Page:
International orders keeping you up at night?


Submitted by DM Fulfillment - February 26, 2019

By now, it’s clear “market globalization” isn’t just a fancy buzz word. The internet makes it fairly easy to communicate and sell to international customers, but can you efficiently and effectively fulfill orders to those customers?

Adding international selling channels to your mix offers its fair share of challenges. And, like most things in life, the 2 competing variables are time and money. Fast international shipping costs you money and slow or inconsistent shipping can cost you customers. On top of that, who really has the time to figure out a better solution? Below are 3 fulfillment scenarios. See if you can relate.


  1. You’re eagerly taking international orders hoping to expand your brand globally, but it is costly and you don’t have enough volume to drive down rates.
  2. You don’t currently offer products to international customers because you’re just not quite sure where to start down that path.
  3. You’re happy with your current fulfillment provider, but they don’t offer much assistance when it comes to the high cost of international delivery.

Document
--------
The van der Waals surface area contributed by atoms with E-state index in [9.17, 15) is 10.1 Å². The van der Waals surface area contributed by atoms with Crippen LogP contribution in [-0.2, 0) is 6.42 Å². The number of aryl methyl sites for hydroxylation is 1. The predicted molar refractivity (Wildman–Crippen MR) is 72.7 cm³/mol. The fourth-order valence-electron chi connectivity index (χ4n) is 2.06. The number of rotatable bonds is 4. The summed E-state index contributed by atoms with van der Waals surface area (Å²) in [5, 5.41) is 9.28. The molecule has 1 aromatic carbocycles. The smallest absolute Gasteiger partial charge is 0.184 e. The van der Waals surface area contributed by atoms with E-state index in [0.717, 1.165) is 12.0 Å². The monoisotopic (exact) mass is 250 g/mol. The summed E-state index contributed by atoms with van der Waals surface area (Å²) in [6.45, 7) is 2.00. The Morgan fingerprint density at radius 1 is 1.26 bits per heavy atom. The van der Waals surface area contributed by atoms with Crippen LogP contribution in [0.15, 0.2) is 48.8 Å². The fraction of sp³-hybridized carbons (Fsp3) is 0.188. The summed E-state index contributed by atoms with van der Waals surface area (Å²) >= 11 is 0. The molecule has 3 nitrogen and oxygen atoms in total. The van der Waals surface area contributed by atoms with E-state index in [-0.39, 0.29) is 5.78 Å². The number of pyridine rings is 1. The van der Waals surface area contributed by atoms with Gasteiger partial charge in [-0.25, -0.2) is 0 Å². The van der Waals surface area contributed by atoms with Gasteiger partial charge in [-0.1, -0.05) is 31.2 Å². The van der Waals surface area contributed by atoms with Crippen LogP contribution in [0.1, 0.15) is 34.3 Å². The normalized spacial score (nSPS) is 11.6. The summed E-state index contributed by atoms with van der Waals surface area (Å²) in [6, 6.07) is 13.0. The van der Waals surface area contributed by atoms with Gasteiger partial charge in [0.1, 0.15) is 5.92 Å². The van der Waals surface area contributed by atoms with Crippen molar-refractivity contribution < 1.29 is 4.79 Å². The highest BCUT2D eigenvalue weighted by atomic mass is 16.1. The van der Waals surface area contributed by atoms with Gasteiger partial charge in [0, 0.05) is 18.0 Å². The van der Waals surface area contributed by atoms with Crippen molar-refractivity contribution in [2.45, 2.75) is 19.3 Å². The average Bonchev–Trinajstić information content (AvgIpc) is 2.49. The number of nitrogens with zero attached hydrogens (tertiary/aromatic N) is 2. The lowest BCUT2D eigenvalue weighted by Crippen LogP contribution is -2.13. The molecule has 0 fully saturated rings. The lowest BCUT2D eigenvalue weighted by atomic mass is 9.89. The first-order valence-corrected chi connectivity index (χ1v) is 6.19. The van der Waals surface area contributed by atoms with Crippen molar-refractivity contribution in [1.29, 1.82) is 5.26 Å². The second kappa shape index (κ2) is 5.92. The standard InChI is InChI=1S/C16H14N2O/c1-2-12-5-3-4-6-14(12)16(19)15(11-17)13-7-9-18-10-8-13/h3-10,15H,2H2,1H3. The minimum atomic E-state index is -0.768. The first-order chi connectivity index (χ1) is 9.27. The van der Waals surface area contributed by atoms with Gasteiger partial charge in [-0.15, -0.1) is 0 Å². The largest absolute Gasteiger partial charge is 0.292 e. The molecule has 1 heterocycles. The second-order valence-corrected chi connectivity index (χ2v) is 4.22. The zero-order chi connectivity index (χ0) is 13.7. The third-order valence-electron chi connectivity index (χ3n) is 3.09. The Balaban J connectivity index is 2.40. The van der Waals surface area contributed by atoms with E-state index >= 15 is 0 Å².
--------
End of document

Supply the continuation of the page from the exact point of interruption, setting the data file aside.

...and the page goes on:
Sound familiar? Keep reading…

Let’s start with those of you that can relate to scenarios 1 or 2, your goal should be to partner with a 3rd party fulfillment provider who can cost-effectively handle both domestic and international shipping through its existing fulfillment network. Whether that means your product flows out of their international hub or you simply take advantage of their industry resources and relationships to achieve better rates, you’ll have so much more flexibility for handling all your shipments from one inventory.

For the rest of you that are happy with your current fulfillment provider. Good news! There’s no need to switch to lower your cost on international orders. A fulfillment center with consolidation services can act as a secondary service provider. Your primary fulfillment center would simply ship orders to the consolidator who would then use their international network and relationships with postal authorities and parcel carriers to ship and deliver your orders to other countries at lower rates — often faster than using traditional services.

Don’t spend unnecessary time and money getting your arms around this “market globalization” thing. Partner with people who’ve already figured it out.